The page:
Air Freshener Needed? Green Tea to the Rescue!

If you're one of the millions that spends part of your grocery budget on air fresheners, you might think twice before buying any more.

Author Melissa Breyer explained that while they might make the air smell good and make us feel warm and cozy, they can also make us feel itchy, congested, achy, and woozy. I'll spare you the science, but solid research says chemical-based air fresheners contribute to a lot of serious physical ailments in all ages of folks.

So must we reconcile ourselves to living with bad odors? Nope. We can remove bad odors instead of masking them! For instance:

Open windows.

dannyboy of the odor with non-toxic products.

Empty the garbage frequently.

Burn 100 percent pure beeswax candles with 100 percent cotton wicks--they purify and clean the air.

Use an open box of baking soda for smelly rooms.

Cultivate house plants. They clear carbon dioxide and other toxins from the air. Green the place up!

And here's a clever idea. We know the latest studies prove drinking green tea is good for us on many levels. But did you know it's also a genius way to refresh your home? A wonderful read, BOOK OF GREEN TEA, by Diana Rosen, gives us the how-to.

She says that after you've absorbed the health benefits from your cup of green tea, recycle the leaves. Use them to feed your house and garden plants--green tea is high in nitrogen--and they will even ward off pests and insects.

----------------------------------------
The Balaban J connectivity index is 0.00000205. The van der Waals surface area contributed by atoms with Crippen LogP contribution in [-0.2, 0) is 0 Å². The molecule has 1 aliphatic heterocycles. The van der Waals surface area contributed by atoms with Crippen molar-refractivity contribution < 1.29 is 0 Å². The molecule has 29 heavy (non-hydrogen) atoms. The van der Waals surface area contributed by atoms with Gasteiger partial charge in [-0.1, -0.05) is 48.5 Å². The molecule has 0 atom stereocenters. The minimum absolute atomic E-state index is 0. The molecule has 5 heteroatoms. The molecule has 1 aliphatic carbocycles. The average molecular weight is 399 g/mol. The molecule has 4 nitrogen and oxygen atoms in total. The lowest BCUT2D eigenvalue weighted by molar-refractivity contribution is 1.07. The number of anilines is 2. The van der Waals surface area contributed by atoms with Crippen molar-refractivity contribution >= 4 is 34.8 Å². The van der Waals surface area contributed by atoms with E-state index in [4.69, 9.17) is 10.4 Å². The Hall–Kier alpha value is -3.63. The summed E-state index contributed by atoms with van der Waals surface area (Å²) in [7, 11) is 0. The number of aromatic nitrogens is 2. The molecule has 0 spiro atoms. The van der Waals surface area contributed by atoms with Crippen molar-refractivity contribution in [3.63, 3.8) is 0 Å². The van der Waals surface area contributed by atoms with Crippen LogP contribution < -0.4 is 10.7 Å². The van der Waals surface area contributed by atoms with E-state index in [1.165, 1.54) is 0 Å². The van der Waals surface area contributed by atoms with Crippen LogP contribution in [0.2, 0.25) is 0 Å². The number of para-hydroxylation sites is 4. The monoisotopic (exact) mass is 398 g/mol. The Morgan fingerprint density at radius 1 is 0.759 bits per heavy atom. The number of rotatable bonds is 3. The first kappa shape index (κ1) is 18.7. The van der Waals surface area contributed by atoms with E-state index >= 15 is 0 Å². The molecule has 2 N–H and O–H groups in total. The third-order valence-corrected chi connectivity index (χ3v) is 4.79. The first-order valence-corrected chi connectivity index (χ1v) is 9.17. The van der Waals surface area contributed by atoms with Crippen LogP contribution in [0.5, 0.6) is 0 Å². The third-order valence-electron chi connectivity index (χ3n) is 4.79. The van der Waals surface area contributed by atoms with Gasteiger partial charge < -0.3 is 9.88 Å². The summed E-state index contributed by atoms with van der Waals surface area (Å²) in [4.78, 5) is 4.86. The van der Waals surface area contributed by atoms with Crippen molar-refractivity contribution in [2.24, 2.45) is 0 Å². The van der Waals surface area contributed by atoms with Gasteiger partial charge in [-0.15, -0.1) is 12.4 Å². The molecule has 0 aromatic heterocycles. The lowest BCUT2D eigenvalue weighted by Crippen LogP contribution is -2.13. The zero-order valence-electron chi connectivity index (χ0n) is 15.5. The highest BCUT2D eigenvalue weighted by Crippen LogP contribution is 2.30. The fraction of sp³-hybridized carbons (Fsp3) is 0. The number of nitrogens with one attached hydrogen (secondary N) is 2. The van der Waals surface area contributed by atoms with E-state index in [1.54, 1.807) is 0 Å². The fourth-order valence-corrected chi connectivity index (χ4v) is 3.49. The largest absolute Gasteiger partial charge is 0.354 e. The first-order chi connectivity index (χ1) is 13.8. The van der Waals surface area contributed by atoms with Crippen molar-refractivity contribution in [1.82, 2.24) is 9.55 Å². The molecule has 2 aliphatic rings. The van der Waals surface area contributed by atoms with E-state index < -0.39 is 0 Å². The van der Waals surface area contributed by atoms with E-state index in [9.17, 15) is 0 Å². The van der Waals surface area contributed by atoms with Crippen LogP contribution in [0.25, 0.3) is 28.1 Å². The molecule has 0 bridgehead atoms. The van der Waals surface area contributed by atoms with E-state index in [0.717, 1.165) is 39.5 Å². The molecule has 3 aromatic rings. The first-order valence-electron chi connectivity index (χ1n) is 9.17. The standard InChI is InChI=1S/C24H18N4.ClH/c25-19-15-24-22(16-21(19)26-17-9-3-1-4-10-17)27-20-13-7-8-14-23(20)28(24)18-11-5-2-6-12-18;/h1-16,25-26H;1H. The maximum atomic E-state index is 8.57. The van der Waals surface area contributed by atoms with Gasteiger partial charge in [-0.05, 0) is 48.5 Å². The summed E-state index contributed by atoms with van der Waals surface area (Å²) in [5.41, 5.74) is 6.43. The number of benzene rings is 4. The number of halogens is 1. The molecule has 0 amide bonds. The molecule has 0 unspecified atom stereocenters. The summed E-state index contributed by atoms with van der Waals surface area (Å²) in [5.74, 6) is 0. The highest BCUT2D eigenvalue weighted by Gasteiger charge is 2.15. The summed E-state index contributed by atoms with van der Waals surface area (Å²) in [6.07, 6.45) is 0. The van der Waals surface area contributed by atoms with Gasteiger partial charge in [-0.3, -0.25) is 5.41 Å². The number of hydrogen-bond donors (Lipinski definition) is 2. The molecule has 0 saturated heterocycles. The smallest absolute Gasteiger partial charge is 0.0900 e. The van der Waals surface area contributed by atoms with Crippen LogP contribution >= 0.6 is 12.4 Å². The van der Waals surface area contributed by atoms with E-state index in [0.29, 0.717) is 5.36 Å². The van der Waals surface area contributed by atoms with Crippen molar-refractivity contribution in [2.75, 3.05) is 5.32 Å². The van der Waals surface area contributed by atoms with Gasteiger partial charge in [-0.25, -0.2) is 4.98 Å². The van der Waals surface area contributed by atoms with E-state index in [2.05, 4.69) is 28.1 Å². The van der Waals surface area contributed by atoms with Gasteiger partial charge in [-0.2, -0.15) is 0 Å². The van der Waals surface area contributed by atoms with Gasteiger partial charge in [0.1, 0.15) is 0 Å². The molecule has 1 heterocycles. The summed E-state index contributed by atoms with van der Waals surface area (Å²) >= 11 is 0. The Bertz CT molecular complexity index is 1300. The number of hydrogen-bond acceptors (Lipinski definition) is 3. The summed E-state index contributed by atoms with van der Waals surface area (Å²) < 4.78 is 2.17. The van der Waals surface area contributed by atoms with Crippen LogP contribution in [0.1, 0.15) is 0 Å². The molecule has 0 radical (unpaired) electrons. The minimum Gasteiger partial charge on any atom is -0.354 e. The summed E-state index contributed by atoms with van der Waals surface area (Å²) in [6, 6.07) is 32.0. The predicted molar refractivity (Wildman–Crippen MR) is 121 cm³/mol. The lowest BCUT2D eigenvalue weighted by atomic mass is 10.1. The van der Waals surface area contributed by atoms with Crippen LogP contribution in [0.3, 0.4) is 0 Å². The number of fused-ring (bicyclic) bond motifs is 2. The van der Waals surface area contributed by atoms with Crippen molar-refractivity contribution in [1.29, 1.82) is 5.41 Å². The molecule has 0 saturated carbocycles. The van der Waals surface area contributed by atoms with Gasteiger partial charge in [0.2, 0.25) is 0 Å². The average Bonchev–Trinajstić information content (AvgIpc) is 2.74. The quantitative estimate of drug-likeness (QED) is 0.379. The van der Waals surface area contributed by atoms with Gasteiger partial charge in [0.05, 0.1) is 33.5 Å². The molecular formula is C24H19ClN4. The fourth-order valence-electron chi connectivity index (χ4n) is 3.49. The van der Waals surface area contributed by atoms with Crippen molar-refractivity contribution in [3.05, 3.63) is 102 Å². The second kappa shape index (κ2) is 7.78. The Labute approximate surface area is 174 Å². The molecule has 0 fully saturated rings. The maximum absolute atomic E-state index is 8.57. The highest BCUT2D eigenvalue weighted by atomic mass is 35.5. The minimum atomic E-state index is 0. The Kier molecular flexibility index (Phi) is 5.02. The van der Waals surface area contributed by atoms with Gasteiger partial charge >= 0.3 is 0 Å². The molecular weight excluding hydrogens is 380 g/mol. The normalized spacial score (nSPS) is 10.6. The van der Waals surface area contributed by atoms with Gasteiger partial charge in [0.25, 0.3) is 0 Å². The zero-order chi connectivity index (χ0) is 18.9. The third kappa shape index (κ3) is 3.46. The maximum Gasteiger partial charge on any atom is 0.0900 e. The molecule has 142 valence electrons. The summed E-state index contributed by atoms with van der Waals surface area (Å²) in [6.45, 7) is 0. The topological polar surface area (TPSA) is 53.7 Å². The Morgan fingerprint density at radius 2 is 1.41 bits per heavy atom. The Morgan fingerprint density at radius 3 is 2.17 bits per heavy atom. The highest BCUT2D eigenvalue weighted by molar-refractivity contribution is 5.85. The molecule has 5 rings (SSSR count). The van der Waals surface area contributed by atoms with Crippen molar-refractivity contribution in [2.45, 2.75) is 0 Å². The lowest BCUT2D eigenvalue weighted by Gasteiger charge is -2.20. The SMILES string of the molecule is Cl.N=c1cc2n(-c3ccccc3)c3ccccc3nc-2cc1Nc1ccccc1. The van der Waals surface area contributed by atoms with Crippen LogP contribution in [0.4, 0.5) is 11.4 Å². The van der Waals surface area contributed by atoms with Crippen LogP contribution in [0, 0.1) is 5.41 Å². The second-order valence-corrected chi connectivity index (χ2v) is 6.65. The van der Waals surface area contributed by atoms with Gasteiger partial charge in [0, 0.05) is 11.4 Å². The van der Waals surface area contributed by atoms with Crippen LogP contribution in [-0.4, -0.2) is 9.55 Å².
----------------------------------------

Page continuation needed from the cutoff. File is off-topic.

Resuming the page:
But more to the point of this column: Tea leaves have a long tradition of being used as a deodorizer. Tea is loaded with catechins, anti-oxidants that have antibacterial properties. This makes them perfect odor-fighters.

So when finished brewing your tea, place the leaves into a large strainer or colander. Press out as much moisture as possible, and then spread the leaves on unprinted paper. Let the leaves dry thoroughly, turning over several times in the process. Then, use the amazing alternative to nasty, chemical-loaded processed air fresheners on:

Carpets and Vacuum. Sprinkle dry tea leaves onto your carpet, crush them lightly and let them sit for 10 minutes, then vacuum. The carpet will be refreshed and the vacuum bag will be deodorized.

Yoga Mats and air mattresses. A strong pot of green tea is all you need to sanitize them.

Litter Boxes. Used green tea leaves are wonderful in kitty litter as an extra boost for diffusing odors, and they help deter fleas from both cats and dogs. Pet Beds. Sprinkle dried used green tea leaves on your pet's favorite pillow or bed. Great in doghouses or anywhere troublesome pet odors occur. Although a bit extravagant, loose leaf gunpowder tea is great for dogs to roll around in. The crunching of the pellets releases a wonderful aroma, and helps to scratch wherever dogs have an itch. The pellets help give your dog a more pleasant smell.

Refrigerators. Place used green tea bags or leaves in a small bowl, uncovered, in the fridge to help absorb odors from onions and garlic for about three days. NO need to throw them out even then, just sprinkle the old leaves around your ferns, rosebushes, or other plants.

Kitchen Odors. Preparing fish? Chopping garlic? Rid your hands of the fish or garlic oils by rubbing them with wet green tea leaves, an instant deodorizer. The leaves are also great for deodorizing and cleaning the pan in which you cook fish or garlic. As well, rub wet tea leaves on cutting boards to remove odors there.

(Note: Wet tea leaves can stain, so if you are using wet tea leaves on or near a stainable surface be sure to test in an inconspicuous place first.)


    Alice Osborne
    Weekly Newsletter Contributor since 2006
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